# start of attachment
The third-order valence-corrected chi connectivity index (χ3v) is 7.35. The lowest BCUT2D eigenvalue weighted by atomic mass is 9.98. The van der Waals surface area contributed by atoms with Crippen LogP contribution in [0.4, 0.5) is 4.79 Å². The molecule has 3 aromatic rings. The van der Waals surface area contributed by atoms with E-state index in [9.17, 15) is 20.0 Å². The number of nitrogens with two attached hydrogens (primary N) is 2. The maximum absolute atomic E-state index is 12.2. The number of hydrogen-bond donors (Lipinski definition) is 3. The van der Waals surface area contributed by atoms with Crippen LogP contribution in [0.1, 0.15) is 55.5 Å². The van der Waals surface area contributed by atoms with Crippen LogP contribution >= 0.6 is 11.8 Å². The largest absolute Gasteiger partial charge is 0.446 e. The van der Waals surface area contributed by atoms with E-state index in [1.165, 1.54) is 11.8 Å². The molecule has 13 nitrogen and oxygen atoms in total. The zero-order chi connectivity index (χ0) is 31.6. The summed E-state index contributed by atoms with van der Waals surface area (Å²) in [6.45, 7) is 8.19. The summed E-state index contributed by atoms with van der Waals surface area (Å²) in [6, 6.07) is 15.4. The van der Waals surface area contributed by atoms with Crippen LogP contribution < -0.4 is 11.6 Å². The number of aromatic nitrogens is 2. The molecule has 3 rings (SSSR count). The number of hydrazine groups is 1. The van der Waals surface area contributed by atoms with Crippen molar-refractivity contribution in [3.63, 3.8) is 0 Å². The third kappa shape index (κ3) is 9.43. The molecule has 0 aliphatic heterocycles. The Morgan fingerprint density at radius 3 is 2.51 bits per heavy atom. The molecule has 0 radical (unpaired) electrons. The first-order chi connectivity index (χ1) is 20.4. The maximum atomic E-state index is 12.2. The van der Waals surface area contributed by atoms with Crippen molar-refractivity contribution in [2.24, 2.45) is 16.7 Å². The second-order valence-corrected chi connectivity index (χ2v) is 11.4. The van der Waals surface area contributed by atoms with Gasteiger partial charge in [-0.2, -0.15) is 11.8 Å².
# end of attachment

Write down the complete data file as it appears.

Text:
The third-order valence-corrected chi connectivity index (χ3v) is 7.35. The lowest BCUT2D eigenvalue weighted by atomic mass is 9.98. The van der Waals surface area contributed by atoms with Crippen LogP contribution in [0.4, 0.5) is 4.79 Å². The molecule has 3 aromatic rings. The van der Waals surface area contributed by atoms with E-state index in [9.17, 15) is 20.0 Å². The number of nitrogens with two attached hydrogens (primary N) is 2. The maximum absolute atomic E-state index is 12.2. The number of hydrogen-bond donors (Lipinski definition) is 3. The van der Waals surface area contributed by atoms with Crippen LogP contribution in [0.1, 0.15) is 55.5 Å². The van der Waals surface area contributed by atoms with Crippen LogP contribution >= 0.6 is 11.8 Å². The largest absolute Gasteiger partial charge is 0.446 e. The van der Waals surface area contributed by atoms with E-state index in [1.165, 1.54) is 11.8 Å². The molecule has 13 nitrogen and oxygen atoms in total. The zero-order chi connectivity index (χ0) is 31.6. The summed E-state index contributed by atoms with van der Waals surface area (Å²) in [6.45, 7) is 8.19. The summed E-state index contributed by atoms with van der Waals surface area (Å²) in [6, 6.07) is 15.4. The van der Waals surface area contributed by atoms with Crippen LogP contribution < -0.4 is 11.6 Å². The number of aromatic nitrogens is 2. The molecule has 3 rings (SSSR count). The number of hydrazine groups is 1. The van der Waals surface area contributed by atoms with Crippen molar-refractivity contribution in [3.63, 3.8) is 0 Å². The third kappa shape index (κ3) is 9.43. The molecule has 0 aliphatic heterocycles. The Morgan fingerprint density at radius 3 is 2.51 bits per heavy atom. The molecule has 0 radical (unpaired) electrons. The first-order chi connectivity index (χ1) is 20.4. The maximum atomic E-state index is 12.2. The van der Waals surface area contributed by atoms with Crippen molar-refractivity contribution in [2.24, 2.45) is 16.7 Å². The second-order valence-corrected chi connectivity index (χ2v) is 11.4. The van der Waals surface area contributed by atoms with Gasteiger partial charge in [-0.2, -0.15) is 11.8 Å².